Energy Innovation Benefits Jobs, GDP, Emissions, and Security

Clean Energy Innovation could accelerate economic growth and improve energy security while significantly reducing greenhouse gas emissions. All the breakthrough technology and policy scenarios examined here created substantial economic and net job growth across the country by 2030. Breakthrough innovations in clean energy added $155 billion per year in GDP, creating 1.1 million net jobs, while reducing household energy costs by $942 per year, oil consumption by 1.1 billion barrels per year, and carbon emissions 13% by 2030 vs. Business as Usual (BAU).

Key Learning: Energy Innovation Benefits Jobs, GDP, Emissions, and Security

Reaching Tipping Points in Electric Vehicle (EV) Batteries Could be Transformative

Breakthroughs in battery technology could push EVs over cost-performance tipping points, enabling mass adoption. In our model, rapid decreases in battery costs and increases in energy density by 2030 enable the production of electric vehicles with 300 mile range and a total cost of ownership lower than that of internal combustion vehicles. This leads to EVs, Hybrid Electric Vehicles (HEV) and Plug-In Electric Vehicles (PHEV) achieving 90% market share for light duty vehicle sales, reducing oil consumption by 1.1 billion barrels per year by 2030 -- or more than Canada’s entire 2009 oil production.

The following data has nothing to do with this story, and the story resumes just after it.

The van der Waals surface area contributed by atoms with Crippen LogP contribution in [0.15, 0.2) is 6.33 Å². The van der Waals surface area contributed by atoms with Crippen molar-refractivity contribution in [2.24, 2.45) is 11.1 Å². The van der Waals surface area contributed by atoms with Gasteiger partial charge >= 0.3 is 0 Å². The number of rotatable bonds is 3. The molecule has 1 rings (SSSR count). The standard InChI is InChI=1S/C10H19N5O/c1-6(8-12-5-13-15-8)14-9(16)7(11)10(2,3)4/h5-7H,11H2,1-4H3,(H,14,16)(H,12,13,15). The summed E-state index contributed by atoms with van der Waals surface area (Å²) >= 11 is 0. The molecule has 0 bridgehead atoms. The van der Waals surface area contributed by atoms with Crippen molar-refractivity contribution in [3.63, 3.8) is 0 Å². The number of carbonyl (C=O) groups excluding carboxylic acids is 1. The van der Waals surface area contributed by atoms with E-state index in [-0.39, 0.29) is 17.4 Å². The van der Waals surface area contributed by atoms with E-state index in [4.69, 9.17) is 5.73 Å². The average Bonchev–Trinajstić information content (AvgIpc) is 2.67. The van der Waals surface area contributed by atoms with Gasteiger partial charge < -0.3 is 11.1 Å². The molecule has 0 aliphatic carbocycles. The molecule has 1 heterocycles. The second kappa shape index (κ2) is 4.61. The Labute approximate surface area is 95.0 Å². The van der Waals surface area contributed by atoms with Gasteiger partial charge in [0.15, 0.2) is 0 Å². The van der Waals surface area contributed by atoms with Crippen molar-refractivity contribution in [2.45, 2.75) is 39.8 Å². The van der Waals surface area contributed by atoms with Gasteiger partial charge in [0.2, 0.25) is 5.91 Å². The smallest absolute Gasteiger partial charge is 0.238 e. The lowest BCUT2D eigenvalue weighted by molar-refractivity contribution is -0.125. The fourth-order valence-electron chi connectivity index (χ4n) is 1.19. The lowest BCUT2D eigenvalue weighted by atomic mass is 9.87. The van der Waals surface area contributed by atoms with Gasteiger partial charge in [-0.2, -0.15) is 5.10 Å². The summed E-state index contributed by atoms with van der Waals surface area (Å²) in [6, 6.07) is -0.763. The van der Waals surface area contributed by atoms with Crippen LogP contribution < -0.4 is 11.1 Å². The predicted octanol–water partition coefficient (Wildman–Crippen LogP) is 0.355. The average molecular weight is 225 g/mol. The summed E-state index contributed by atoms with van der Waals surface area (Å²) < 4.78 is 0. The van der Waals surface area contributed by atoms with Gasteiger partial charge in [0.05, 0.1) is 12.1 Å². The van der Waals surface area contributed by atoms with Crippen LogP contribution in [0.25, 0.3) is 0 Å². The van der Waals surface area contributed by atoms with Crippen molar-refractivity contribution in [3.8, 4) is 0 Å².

Key Learning: Reaching Tipping Points in Electric Vehicle (EV) Batteries Could be Transformative

Cheap Grid-Storage: Significant Opportunity and Unintended Consequences

In the long run, cheap grid-scale electricity storage can create large economic and environmental benefits for the US. It improves power quality and reliability, lowers power prices by allowing more efficient dispatch, and enables much higher penetrations of intermittent solar and wind than would otherwise be possible. Our modeling indicates that grid storage, when combined with breakthroughs in solar and wind could increase renewables deployment by up to 35% by 2050.

In the short term, much cheaper storage, absent innovations in wind and solar that reduce their cost to below coal, could actually drive an increase in coal consumption. Cheaper storage would enable already cheap coal units to run at peak efficiency 24 hours/day, store energy at night and dispatch it during the day -- reducing the demand for load-following natural gas capacity and ultimately resulting in a slight (0.3%) increase in greenhouse gas (GHG) emissions.

Key Learning: Cheap Grid-Storage: Significant Opportunity and Unintended Consequences
Analysis and assumptions by Google.org. Analysis executed using McKinsey & Company's US Low Carbon Economics Tool. www.google.org/energyinnovation.